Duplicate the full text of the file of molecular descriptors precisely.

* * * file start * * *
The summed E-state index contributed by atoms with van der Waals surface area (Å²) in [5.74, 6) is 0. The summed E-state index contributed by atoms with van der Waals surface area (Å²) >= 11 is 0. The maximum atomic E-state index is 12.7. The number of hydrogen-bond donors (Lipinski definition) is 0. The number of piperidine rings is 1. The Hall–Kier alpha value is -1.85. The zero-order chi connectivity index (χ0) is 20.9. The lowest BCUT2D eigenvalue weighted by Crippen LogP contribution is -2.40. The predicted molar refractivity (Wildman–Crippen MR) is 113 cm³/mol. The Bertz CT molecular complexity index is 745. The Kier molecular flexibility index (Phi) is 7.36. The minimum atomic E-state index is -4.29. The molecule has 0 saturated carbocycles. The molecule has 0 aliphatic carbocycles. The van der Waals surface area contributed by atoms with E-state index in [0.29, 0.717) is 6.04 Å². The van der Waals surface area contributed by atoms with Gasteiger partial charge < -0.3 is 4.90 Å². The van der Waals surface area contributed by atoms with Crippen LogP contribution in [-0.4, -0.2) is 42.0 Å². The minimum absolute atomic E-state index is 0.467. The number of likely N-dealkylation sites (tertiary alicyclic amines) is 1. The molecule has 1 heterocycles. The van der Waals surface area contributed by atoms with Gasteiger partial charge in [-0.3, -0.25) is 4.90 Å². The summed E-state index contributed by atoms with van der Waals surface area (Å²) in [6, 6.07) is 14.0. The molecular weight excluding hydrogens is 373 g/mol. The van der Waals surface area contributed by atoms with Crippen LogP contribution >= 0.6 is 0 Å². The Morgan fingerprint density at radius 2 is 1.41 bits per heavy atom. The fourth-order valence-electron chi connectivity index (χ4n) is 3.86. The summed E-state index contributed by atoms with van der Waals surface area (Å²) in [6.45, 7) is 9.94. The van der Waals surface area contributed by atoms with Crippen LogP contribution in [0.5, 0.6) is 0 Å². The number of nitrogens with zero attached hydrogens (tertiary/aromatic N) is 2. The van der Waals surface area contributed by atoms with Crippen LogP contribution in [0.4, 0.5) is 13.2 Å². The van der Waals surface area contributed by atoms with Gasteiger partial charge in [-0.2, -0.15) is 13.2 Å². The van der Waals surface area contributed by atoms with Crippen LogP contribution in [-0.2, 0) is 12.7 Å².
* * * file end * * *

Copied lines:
The summed E-state index contributed by atoms with van der Waals surface area (Å²) in [5.74, 6) is 0. The summed E-state index contributed by atoms with van der Waals surface area (Å²) >= 11 is 0. The maximum atomic E-state index is 12.7. The number of hydrogen-bond donors (Lipinski definition) is 0. The number of piperidine rings is 1. The Hall–Kier alpha value is -1.85. The zero-order chi connectivity index (χ0) is 20.9. The lowest BCUT2D eigenvalue weighted by Crippen LogP contribution is -2.40. The predicted molar refractivity (Wildman–Crippen MR) is 113 cm³/mol. The Bertz CT molecular complexity index is 745. The Kier molecular flexibility index (Phi) is 7.36. The minimum atomic E-state index is -4.29. The molecule has 0 saturated carbocycles. The molecule has 0 aliphatic carbocycles. The van der Waals surface area contributed by atoms with E-state index in [0.29, 0.717) is 6.04 Å². The van der Waals surface area contributed by atoms with Gasteiger partial charge < -0.3 is 4.90 Å². The van der Waals surface area contributed by atoms with Crippen LogP contribution in [-0.4, -0.2) is 42.0 Å². The minimum absolute atomic E-state index is 0.467. The number of likely N-dealkylation sites (tertiary alicyclic amines) is 1. The molecule has 1 heterocycles. The van der Waals surface area contributed by atoms with Gasteiger partial charge in [-0.3, -0.25) is 4.90 Å². The summed E-state index contributed by atoms with van der Waals surface area (Å²) in [6, 6.07) is 14.0. The molecular weight excluding hydrogens is 373 g/mol. The van der Waals surface area contributed by atoms with Crippen LogP contribution >= 0.6 is 0 Å². The Morgan fingerprint density at radius 2 is 1.41 bits per heavy atom. The fourth-order valence-electron chi connectivity index (χ4n) is 3.86. The summed E-state index contributed by atoms with van der Waals surface area (Å²) in [6.45, 7) is 9.94. The van der Waals surface area contributed by atoms with Crippen LogP contribution in [0.5, 0.6) is 0 Å². The number of nitrogens with zero attached hydrogens (tertiary/aromatic N) is 2. The van der Waals surface area contributed by atoms with Crippen LogP contribution in [0.4, 0.5) is 13.2 Å². The van der Waals surface area contributed by atoms with Gasteiger partial charge in [-0.2, -0.15) is 13.2 Å². The van der Waals surface area contributed by atoms with Crippen LogP contribution in [-0.2, 0) is 12.7 Å².